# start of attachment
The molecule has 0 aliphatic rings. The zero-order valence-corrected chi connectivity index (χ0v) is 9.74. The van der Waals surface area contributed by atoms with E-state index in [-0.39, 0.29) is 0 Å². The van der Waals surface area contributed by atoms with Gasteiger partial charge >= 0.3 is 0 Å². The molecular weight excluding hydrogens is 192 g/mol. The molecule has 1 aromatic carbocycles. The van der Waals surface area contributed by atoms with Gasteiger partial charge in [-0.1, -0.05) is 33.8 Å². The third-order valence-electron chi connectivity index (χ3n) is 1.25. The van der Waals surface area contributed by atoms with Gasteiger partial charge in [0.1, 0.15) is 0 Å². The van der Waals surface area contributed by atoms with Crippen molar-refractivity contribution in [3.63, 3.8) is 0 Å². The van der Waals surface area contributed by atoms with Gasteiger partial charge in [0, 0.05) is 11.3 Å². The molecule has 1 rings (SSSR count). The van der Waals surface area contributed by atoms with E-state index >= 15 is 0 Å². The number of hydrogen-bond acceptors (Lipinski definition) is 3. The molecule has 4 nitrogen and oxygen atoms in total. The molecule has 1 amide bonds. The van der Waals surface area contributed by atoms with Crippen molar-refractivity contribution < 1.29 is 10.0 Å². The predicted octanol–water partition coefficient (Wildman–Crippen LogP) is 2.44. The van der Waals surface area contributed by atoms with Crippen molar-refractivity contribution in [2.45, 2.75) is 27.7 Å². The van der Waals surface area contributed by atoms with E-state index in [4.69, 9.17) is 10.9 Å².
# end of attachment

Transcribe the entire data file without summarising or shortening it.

The molecule has 0 aliphatic rings. The zero-order valence-corrected chi connectivity index (χ0v) is 9.74. The van der Waals surface area contributed by atoms with E-state index in [-0.39, 0.29) is 0 Å². The van der Waals surface area contributed by atoms with Gasteiger partial charge >= 0.3 is 0 Å². The molecular weight excluding hydrogens is 192 g/mol. The molecule has 1 aromatic carbocycles. The van der Waals surface area contributed by atoms with Gasteiger partial charge in [-0.1, -0.05) is 33.8 Å². The third-order valence-electron chi connectivity index (χ3n) is 1.25. The van der Waals surface area contributed by atoms with Gasteiger partial charge in [0.1, 0.15) is 0 Å². The van der Waals surface area contributed by atoms with Crippen molar-refractivity contribution in [3.63, 3.8) is 0 Å². The van der Waals surface area contributed by atoms with Gasteiger partial charge in [0, 0.05) is 11.3 Å². The molecule has 1 rings (SSSR count). The van der Waals surface area contributed by atoms with E-state index >= 15 is 0 Å². The number of hydrogen-bond acceptors (Lipinski definition) is 3. The molecule has 4 nitrogen and oxygen atoms in total. The molecule has 1 amide bonds. The van der Waals surface area contributed by atoms with Crippen molar-refractivity contribution < 1.29 is 10.0 Å². The predicted octanol–water partition coefficient (Wildman–Crippen LogP) is 2.44. The van der Waals surface area contributed by atoms with Crippen molar-refractivity contribution in [2.45, 2.75) is 27.7 Å². The van der Waals surface area contributed by atoms with E-state index in [4.69, 9.17) is 10.9 Å².